Mobile devices are an integral part of our lives. As a marketer, this means that your content, engagement and communications with prospects, customers and the public must be able to be delivered on the consumer’s device of choice and enable the owner to consume your content and act on your message at their convenience, not yours.
Smartphones and tablets
To put this in perspective, roughly three out of five or 141 million people in the US owned smartphones as of May 2013 according to comScore. Smartphone penetration has doubled in eighteen months! In part this is attributable to a larger number of smartphone options, the greater upsell on the part of service providers, and the ability to substitute a smartphone for a PC or other device.
A deeper examination shows that tablets and smartphones are driving the increase in worldwide device shipments according to Gartner, Inc. Tablet shipments are expected to grow 68% to 202 million units and mobile phone shipments will grow 4% to 1.8 billion units. These markets will be challenged as customers shift to basic from premium models and the devices have longer life cycles.
Smartphones: Always in reach
Seven out of ten US adults have a smartphone with in arm’s reach most of the time according to research by Jumio/Harris Interactive. More interesting is how we’ve integrated smartphones into our lives.
- 55% use smartphones while driving.
- 35% use smartphones in movie theaters.
- 33% use smartphones on a dinner date.
- 19% use smartphones in a place of worship.
- 12% use smartphones in the shower.
- 9% use smartphones during sex!
While the pope has granted indulgences in return for following him on Twitter, these other smartphone uses translate into a constant need for an update or information fix. Although this doesn’t bode well for personal relationships, for marketers, it translates into the need for your message to be delivered in a mobile and contextually relevant format when the device owner chooses to check for information.
Adults spend almost an hour per day using their smartphones based on research by Experian Marketing Services.
- 55% of time spent on communications: 26% on talk, the traditional phone communication, 20% on text, the popular, cost-efficient, always on, time shiftable communication, and 9% on email, the device indifferent multi-functional communication.
- 30% of time spent on searching for answers and engaging. Specifically, they spend 16% of smartphone time on social media and 14% of smartphone time on the mobile web.
- 12% of time spent leveraging phone functionality. Specifically adults spend 2% of their time using GPS, 2% of time using cameras and 8% of their time playing games.
iPhone versus Android owners
iPhone users spend 26 minutes more time with their smartphones than Android owners.
- iPhone users tend to be more connected in terms of technology and social media since they spend a greater share of their smartphone time using text, email, camera and social media functionality.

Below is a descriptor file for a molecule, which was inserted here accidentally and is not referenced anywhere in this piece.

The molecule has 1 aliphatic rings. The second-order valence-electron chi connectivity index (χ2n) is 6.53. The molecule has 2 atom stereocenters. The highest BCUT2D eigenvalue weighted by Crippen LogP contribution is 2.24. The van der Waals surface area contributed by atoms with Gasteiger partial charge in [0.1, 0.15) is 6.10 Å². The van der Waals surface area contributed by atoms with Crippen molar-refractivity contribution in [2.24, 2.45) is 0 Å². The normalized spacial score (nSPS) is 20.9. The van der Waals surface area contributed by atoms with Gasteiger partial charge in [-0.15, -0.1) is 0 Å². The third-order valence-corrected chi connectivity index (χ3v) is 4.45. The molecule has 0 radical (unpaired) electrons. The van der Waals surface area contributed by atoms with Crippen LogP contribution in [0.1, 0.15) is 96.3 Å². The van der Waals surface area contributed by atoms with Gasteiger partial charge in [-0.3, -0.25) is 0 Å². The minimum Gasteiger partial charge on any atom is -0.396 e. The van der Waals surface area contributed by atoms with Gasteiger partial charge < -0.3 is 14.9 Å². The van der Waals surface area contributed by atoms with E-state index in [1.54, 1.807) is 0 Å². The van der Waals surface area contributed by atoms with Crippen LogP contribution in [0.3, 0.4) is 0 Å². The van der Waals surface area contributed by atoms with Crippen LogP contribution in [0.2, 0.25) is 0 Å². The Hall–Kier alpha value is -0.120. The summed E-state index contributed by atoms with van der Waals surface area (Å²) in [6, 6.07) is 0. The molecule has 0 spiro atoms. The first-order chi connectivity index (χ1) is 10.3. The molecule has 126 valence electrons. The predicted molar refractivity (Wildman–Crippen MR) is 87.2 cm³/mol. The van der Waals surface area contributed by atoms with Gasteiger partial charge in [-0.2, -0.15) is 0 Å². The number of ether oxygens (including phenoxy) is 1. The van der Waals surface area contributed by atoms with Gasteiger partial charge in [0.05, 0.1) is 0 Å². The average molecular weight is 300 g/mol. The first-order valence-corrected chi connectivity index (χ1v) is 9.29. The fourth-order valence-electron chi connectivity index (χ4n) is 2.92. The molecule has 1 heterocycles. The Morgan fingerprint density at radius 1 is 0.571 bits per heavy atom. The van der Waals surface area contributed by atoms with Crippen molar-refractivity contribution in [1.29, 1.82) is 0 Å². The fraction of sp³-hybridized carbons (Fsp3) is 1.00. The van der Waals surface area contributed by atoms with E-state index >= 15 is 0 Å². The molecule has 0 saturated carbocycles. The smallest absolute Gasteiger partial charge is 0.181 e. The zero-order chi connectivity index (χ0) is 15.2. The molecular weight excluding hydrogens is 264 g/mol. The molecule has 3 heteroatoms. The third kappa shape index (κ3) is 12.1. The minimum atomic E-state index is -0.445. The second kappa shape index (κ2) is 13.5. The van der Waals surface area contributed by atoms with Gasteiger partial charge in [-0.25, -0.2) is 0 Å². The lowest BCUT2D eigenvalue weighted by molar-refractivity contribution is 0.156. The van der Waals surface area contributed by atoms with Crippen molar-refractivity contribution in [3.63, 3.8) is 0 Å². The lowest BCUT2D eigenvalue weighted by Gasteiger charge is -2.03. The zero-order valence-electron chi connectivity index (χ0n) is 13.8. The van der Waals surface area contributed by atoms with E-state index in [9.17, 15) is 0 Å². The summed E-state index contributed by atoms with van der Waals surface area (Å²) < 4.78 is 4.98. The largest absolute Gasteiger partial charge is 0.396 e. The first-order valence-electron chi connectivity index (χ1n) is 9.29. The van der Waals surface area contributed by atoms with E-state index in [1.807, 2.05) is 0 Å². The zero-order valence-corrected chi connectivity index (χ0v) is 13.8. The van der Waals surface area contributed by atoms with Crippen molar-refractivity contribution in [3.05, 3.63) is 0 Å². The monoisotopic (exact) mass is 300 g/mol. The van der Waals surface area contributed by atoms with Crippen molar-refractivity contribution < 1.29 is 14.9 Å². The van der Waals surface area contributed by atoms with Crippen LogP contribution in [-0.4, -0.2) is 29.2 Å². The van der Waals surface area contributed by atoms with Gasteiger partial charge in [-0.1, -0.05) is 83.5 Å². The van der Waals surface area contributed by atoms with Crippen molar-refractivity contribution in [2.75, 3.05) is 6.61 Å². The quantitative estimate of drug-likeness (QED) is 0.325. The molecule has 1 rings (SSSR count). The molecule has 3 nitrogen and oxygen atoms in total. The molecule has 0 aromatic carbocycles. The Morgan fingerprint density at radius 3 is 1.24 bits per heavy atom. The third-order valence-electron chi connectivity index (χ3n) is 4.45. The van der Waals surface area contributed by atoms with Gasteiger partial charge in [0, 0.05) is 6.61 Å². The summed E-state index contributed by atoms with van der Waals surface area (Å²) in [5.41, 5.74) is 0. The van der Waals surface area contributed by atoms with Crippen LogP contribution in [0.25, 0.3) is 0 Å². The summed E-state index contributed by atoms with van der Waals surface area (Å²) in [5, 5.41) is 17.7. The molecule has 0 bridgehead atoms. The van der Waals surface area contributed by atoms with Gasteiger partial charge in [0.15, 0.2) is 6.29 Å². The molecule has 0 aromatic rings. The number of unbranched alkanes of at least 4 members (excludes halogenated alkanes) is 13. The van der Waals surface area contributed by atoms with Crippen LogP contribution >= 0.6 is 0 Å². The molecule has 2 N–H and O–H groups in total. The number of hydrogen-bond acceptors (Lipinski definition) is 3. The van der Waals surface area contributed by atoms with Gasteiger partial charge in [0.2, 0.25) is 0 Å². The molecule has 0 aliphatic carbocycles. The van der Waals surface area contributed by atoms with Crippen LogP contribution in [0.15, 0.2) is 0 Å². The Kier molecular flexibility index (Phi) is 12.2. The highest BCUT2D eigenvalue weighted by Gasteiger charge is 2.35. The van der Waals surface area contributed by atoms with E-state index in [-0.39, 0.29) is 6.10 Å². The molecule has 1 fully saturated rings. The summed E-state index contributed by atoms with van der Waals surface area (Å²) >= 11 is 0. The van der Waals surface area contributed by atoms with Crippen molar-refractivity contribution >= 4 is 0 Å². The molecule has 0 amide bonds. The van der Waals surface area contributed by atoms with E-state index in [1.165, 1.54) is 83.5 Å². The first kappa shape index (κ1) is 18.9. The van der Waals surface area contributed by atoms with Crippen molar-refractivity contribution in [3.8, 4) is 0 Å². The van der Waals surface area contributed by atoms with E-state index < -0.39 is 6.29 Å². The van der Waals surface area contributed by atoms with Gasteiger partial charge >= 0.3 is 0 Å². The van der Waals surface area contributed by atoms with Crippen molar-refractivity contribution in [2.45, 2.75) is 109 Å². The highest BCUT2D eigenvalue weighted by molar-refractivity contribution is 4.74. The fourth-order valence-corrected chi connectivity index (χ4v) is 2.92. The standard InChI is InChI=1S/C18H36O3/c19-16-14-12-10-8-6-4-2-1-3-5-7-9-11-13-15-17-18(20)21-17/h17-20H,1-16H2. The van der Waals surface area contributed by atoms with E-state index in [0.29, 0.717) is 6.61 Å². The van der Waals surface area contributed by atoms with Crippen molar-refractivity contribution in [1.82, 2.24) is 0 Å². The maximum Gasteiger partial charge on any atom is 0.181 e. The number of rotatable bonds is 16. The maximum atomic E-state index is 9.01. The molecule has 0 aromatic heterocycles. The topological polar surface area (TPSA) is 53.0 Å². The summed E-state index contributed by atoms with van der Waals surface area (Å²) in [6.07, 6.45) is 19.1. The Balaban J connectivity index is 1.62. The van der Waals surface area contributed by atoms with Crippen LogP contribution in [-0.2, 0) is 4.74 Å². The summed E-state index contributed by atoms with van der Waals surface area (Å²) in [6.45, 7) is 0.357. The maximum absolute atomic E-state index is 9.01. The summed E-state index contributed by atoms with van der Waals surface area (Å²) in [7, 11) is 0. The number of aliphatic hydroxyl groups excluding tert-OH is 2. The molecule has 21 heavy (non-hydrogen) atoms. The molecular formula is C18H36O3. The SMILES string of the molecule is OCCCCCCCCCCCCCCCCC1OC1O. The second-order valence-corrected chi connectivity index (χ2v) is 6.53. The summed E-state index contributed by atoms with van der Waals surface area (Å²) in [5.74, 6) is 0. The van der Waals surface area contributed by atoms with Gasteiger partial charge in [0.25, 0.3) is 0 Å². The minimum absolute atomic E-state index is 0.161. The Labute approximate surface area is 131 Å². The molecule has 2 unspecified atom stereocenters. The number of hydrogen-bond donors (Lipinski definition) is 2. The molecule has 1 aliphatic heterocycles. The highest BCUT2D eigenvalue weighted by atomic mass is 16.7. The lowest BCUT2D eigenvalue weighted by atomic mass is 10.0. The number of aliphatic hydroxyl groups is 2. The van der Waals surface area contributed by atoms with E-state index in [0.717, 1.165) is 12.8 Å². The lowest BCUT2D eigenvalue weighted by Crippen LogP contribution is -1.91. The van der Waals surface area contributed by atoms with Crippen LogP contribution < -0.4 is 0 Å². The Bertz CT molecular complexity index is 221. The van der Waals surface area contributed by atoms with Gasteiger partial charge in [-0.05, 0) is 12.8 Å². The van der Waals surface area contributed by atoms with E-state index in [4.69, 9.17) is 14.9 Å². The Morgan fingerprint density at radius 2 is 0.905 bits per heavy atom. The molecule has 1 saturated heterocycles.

- Android users tend to be chattier spending over a quarter of their smartphone time engaged in traditional phone conversation.
Smartphones are communications devices. Connections translates into smartphone reach. It’s talk, text, email and social media.
Social media mobilizes
Social media is bite-size content that’s perfect for quick, on-the-go smartphone consumption. Further social media as a form of communications is perfect for smartphones. Burst Media research shows that close to one out of two owners checks in via smartphone. Like texting, social media enables short information exchange that allows users to stay connected in both real and shifed time frames. With about a third usage, expect social media use on tablets to increase although not to the level of smartphones.
Mobile advertising continues to grow
Along with the growth of mobile devices, various advertising formats continue to expand. Given that smartphone users tend to be on-the-go, search dominates mobile advertising spend. What’s surprising is that it’s not a larger proportion of advertising budgets. Marketers take note—it’s critical that you have a separate budget for mobile search and make yourself present since mobile searchers are goal and action oriented.
- Smartphone conversion rates were significantly lower than for computers. As a result, the average revenue per click for a smartphone was about a fifth of that of PCs.
- Smartphone CPCs were to 60% of computer CPCs.
One out of four organic searches is from a mobile device, a trend that shows slow but steady increase.
Consumers are increasingly acquiring smartphones and integrating them into their lives as an extension of almost everything they do. Smart marketers must determine how to supply the information and engagement they need in the appropriate context. Think mobile website, mobile app, mobile search, social media and email.
How have you leveraged the power of mobile marketing to reach your target audience and engage with them?